Morning to evening changes in the electrical and mechanical properties of human soleus motor units activated by H reflex and M wave

Laboratoire INSERM ERM 207 Motricité Plasticité, Faculté des Sciences du Sport, Université de Bourgogne, BP 27 877, 21078, Dijon Cedex, France.
Arbeitsphysiologie (Impact Factor: 2.3). 11/2005; 95(4):377-81. DOI: 10.1007/s00421-005-0023-6
Source: PubMed

ABSTRACT The aim of the present study was to compare the relative contribution of the soleus motor units (MUs) activated by H and M waves to the plantar-flexion torque in the morning and in the evening. Twelve healthy male subjects (physical education students) took part in this investigation. The electromechanical properties of the plantar flexor muscles were recorded at two different times of day: between 06:00 and 08:00 h and between 17:00 and 19:00 h. Plantar-flexion torque and concomitant electromyographic activity of soleus muscle were assessed under voluntary and evoked conditions. The results indicated a significant decrease in maximal voluntary muscle torque of triceps surae and associated soleus EMG in the evening as compared with the morning. The mean values of MVC ranged from 131.6+/-9.6 N m in the morning to 125.1+/-9.0 N m in the evening. Peak-to-peak values of soleus H (max) and M (max) potentials were comparable in the morning and in the evening (2.97 vs 3.18 mV and 7.95 vs 7.44 mV for H (max) and M (max), respectively). The H (max)/M (max) ratio was not modified between the two experimental test sessions (34.8 vs 41.3%). The peak amplitude of the twitch produced by the H (max) wave (Pt (H max)) decreased significantly. When estimating the mechanical contribution to (Pt (H max)) of the slowest and fastest-twitch MUs reflexively and directly activated, we observed that the contribution of the slowest MUs did not change while those of the fastest decreased significantly in the evening. To conclude, a weaker reflex twitch torque caused by higher fatigue state of the MUs directly activated by the M wave which accompanied H (max) in the evening may be regarded as a possible explanation of the weaker plantar-flexion torque production in the evening.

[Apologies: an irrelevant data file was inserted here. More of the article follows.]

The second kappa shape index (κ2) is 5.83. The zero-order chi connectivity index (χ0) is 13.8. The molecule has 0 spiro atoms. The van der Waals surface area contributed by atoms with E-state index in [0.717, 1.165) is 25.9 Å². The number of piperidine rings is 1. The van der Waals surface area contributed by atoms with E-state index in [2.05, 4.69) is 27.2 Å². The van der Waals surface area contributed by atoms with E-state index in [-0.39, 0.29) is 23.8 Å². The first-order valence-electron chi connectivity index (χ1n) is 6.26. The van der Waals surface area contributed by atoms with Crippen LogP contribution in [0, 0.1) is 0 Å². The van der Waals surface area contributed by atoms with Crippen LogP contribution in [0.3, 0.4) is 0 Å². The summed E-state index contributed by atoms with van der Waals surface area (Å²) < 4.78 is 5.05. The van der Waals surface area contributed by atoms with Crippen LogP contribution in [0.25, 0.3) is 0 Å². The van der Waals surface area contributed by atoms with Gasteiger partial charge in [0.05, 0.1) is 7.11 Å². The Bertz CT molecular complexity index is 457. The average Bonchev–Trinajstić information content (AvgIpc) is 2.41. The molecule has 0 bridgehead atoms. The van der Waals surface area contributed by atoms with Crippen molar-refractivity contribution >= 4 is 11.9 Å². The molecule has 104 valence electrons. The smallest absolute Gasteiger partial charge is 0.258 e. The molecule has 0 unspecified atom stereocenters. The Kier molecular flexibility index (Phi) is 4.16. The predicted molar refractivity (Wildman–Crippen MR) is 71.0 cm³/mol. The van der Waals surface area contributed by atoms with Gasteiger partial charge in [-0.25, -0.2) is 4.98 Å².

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Available from: Julien Gondin, Aug 29, 2015
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    • "Since the late 1960s, isokinetic dynamometers demonstrated their practical value, utility and effectiveness in connection with muscle rehabilitation, training and testing in both research and clinical settings (Baltzopoulos and Brodie, 1989; Kraemer et al., 2006). Dynamometric investigations have improved our understanding of neuromuscular function (Duclay et al., 2009), adaptations to interventions (Alfredson et al., 1998b; Horstmann et al., 2012) and fluctuations in muscle performance as a function of time of day (Castaingts et al., 2004; Guette et al., 2005). In isometric, isokinetic or isotonic-based research studies, dynamometers are commonly employed to capture EMG signals during plantar-flexion MVIC trials for signal normalization of the triceps surae muscle group (Cresswell et al., 1995; Gerdle and Fugl-Meyer, 1992; Hubley-Kozey and Earl, 2000; Kay and Blazevich, 2009; Pinniger, 2003). "
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